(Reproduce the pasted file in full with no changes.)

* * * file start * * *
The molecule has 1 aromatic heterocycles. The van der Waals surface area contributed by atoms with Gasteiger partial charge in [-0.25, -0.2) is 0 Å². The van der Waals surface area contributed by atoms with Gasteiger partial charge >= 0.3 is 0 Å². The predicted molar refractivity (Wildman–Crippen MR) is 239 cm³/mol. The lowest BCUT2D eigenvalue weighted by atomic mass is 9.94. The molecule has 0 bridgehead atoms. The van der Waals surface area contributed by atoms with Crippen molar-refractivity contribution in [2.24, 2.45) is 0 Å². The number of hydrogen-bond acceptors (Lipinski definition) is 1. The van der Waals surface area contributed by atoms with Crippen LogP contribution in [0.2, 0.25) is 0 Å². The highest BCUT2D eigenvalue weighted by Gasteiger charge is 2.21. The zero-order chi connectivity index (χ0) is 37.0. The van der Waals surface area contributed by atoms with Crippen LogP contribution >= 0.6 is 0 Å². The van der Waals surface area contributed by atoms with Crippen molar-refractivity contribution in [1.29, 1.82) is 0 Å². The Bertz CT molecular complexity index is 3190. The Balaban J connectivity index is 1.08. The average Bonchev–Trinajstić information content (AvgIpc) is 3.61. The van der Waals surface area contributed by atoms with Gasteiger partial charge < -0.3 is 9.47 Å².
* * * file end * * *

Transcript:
The molecule has 1 aromatic heterocycles. The van der Waals surface area contributed by atoms with Gasteiger partial charge in [-0.25, -0.2) is 0 Å². The van der Waals surface area contributed by atoms with Gasteiger partial charge >= 0.3 is 0 Å². The predicted molar refractivity (Wildman–Crippen MR) is 239 cm³/mol. The lowest BCUT2D eigenvalue weighted by atomic mass is 9.94. The molecule has 0 bridgehead atoms. The van der Waals surface area contributed by atoms with Crippen molar-refractivity contribution in [2.24, 2.45) is 0 Å². The number of hydrogen-bond acceptors (Lipinski definition) is 1. The van der Waals surface area contributed by atoms with Crippen LogP contribution in [0.2, 0.25) is 0 Å². The highest BCUT2D eigenvalue weighted by Gasteiger charge is 2.21. The zero-order chi connectivity index (χ0) is 37.0. The van der Waals surface area contributed by atoms with Crippen LogP contribution >= 0.6 is 0 Å². The van der Waals surface area contributed by atoms with Crippen molar-refractivity contribution in [1.29, 1.82) is 0 Å². The Bertz CT molecular complexity index is 3190. The Balaban J connectivity index is 1.08. The average Bonchev–Trinajstić information content (AvgIpc) is 3.61. The van der Waals surface area contributed by atoms with Gasteiger partial charge < -0.3 is 9.47 Å².